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Lecture 6

BU121 Lecture Notes - Lecture 6: Quick Ratio, Nopat, Profit Margin

Course Code
Laura Allan

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Week 6 - Entrepreneurial Finance (Part 2)
Evaluating Financial Performance
Why evaluate financial performance?
Principle 1 of entrepreneurial finance:
Real human, and financial capital must be ‘rented’ from owners.
Want return on their investment
Principle 5 of entrepreneurial finance:
A venture’s financial objective is to increase value.
Different analytical measures are important to different users at different stages…
Analytical Measures
Development and Startup Issues:
How quickly the venture uses cash
Need to know how fast using cash as will need more (Cash Burn Rate)
The venture’s ability to meet short-term financial obligations (pay bills)
How liquid you are shows how fast you can pay bills
The length of the operating/working capital cycle
Operating Cycle: How long does it take to convert inventory to recievables to
cash, how quickly can stay liquid
Working Cycle: The capital we work with to operate business
Additional Survival Issues:

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The venture’s potential to employ and repay debt
When we can take on more risk to earn a bigger return (bigger fixed costs)
Borrow assets to make more profit, risky as need to make more to cover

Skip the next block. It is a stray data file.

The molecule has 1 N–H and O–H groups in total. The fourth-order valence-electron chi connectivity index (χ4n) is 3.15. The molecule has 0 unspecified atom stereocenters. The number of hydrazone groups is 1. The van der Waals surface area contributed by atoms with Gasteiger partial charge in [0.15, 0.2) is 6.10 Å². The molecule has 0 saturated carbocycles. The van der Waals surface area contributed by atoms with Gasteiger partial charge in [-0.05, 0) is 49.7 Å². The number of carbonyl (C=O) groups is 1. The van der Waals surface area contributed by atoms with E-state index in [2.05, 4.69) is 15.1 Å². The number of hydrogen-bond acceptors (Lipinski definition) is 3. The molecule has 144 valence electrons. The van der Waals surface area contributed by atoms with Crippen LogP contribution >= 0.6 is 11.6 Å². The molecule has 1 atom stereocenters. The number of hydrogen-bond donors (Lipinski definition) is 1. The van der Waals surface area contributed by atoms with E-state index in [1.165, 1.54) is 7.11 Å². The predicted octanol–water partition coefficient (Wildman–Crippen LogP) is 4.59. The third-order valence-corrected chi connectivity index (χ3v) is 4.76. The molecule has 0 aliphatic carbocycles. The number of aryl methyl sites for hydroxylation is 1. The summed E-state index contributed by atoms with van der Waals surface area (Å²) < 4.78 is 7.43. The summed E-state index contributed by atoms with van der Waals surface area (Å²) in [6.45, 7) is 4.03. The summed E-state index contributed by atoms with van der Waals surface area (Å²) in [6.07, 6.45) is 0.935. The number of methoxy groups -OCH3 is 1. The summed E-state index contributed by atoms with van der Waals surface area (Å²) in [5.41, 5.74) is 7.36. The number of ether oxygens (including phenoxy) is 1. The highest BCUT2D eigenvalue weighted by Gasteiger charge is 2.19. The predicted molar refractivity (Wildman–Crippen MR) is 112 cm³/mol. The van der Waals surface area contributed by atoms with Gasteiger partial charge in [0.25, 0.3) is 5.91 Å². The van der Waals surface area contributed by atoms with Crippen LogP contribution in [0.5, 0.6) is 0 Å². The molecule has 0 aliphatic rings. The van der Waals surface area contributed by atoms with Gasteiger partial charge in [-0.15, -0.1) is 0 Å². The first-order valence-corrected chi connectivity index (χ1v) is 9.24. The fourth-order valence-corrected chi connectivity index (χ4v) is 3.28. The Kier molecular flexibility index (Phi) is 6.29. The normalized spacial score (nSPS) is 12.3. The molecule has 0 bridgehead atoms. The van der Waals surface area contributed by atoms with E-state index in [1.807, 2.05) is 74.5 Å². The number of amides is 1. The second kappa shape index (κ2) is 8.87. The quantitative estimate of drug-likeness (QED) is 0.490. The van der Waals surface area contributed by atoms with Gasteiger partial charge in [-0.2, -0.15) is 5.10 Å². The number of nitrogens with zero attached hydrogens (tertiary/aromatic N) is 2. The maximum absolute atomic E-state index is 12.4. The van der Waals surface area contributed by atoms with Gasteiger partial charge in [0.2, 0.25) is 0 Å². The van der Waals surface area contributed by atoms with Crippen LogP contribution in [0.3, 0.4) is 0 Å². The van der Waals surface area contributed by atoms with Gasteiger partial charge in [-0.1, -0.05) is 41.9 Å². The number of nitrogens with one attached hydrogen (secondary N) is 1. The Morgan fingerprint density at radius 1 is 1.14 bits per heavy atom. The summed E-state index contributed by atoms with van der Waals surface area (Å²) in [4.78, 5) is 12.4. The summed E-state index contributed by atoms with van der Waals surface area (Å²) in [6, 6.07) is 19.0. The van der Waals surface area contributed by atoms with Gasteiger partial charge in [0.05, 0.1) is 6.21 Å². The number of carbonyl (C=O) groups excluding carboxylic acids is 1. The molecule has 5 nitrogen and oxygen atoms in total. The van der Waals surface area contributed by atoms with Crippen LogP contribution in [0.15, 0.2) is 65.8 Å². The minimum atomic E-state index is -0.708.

Taking on debt to try and make a bigger return on equity, debt less expensive
The venture’s ability to provide a return on invested capital?
Return/Profitability and Efficiency
How quickly and effectively you are using given assets to make a return
Cash Burn Rates and Liquidity
Burn and Build balance each other; Liquidity is balance
Cash Burn Rate
How quickly a venture ‘burns through’/uses cash
Determine weeks of cash remaining
Cash Build Rate
How quickly a venture builds cash balances through collections on sales
The ability of the venture to maintain a build rate high enough to meet its obligations as
they come due
Measuring Burn and Build Rates
Cash Burn = the cash a venture expends on its operating and financing expenses and its
investments in assets
Cash Burn
= Cash Operating Expenses + Interest + Taxes
+ increase in Inventories
changes in Payables and Accruals
+ Capital Expenditures

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Cash Burn Rate =
(380,000+65000+39,000+27000+20000+8000) +
45,000 (27,000+1,000) + 50,000 = $606,000
Cash Build = what the venture receives on its sales
Cash Build
= Net Sales Increase in Receivables
=$575,000 30,000 = 545,000
Net Cash Burn when cash burn exceeds cash build
= 606,000 545,000 = $61,000
Monthly Burn Rate
Monthly cash burn rate = $606,000/12= 50,500
Monthly cash build rate = 545,000/12 = $45,417
= Monthly net cash burn rate = $61,600/12 = $5083
Given that the company has $5,000 in cash at the end of 2010, it has <1 month until it runs
out of cash
Burn and Build Rates can also be determined using the Cash Flow Statement
Cash flow from operating activities and investing activities
Cash flow from operating and investing activities is negative, therefore net cash burn
=$11,000 + $50000 = $61,000
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